"I think there is widespread agreement that there are some legal issues in these cases that only the Supreme Court will be able to resolve," says Jameel Jaffer, deputy legal director for the American Civil Liberties Union, which has filed a number of lawsuits challenging NSA surveillance.
"The question of where the constitutional limits are is a crucial one," Jaffer says. "It’s important that the courts be engaged on that particular question, and more generally on these issues of the proper scope of government surveillance in a constitutional democracy."
The legal landscape is messy, however. You can’t simply sue the NSA for overzealous surveillance on behalf of all Americans. Lawyers must choose which aspects of the surveillance program to challenge, along with which government agencies and on what grounds. Plaintiffs may say the NSA violated the First, Fourth, and Fifth Amendments of the Constitution, as well as the Freedom of Information Act and other laws. Some challenge Section 215 of the Patriot Act, which the government says authorizes bulk metadata collection; others address Section 702 of the 2008 Foreign Intelligence Surveillance Act Amendments, which the government says authorizes PRISM; and others challenge the classification of information related to the surveillance programs.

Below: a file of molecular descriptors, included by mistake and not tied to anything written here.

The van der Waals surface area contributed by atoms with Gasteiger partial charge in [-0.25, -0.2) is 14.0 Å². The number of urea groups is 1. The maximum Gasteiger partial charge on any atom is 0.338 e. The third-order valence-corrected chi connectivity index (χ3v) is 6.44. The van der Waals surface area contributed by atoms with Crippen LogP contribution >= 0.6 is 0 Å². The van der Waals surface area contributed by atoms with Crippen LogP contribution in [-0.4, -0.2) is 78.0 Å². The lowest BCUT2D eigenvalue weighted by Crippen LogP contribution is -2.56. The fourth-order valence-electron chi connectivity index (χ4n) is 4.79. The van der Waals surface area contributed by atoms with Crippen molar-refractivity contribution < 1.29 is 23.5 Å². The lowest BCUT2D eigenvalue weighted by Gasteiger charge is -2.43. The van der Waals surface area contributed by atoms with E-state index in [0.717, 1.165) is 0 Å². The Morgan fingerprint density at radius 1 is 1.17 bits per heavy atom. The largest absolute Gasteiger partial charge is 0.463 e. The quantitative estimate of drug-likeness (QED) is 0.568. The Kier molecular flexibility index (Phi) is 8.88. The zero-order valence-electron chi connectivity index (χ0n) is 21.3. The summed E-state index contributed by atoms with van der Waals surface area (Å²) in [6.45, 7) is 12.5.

Justices Scalia and Ginsburg said the court will have to address the NSA issue
There are arguably three cases closest to reaching the Supreme Court, all challenging section 215 and the phone-record surveillance. Two were filed after the Snowden revelations, and one was filed back in 2006 but just recently cleared a legal hurdle.
Klayman v. Obama et. al. is a $3 billion lawsuit filed on behalf of all Verizon customers, alleging that section 215 and the secret FISA court order violate the First, Fourth, and Fifth Amendments, and other laws. DC federal judge Richard Leon ruled in Klayman’s favor in December and the government now has six months to appeal.
(Klayman also filed a parallel case against PRISM and section 702, but that was dismissed by the judge because he couldn’t prove the government had monitored any specific communications.)
ACLU et. al. v. Clapper et. al. accuses the government of "dragnet" surveillance that threatens the work of organizations that work with confidential sources, while also violating the First and Fourth Amendments and other laws. New York federal judge William Pauley found that the program is lawful around the same time that Judge Leon ruled the opposite way in DC. The ACLU has appealed and an argument is likely to take place over the summer.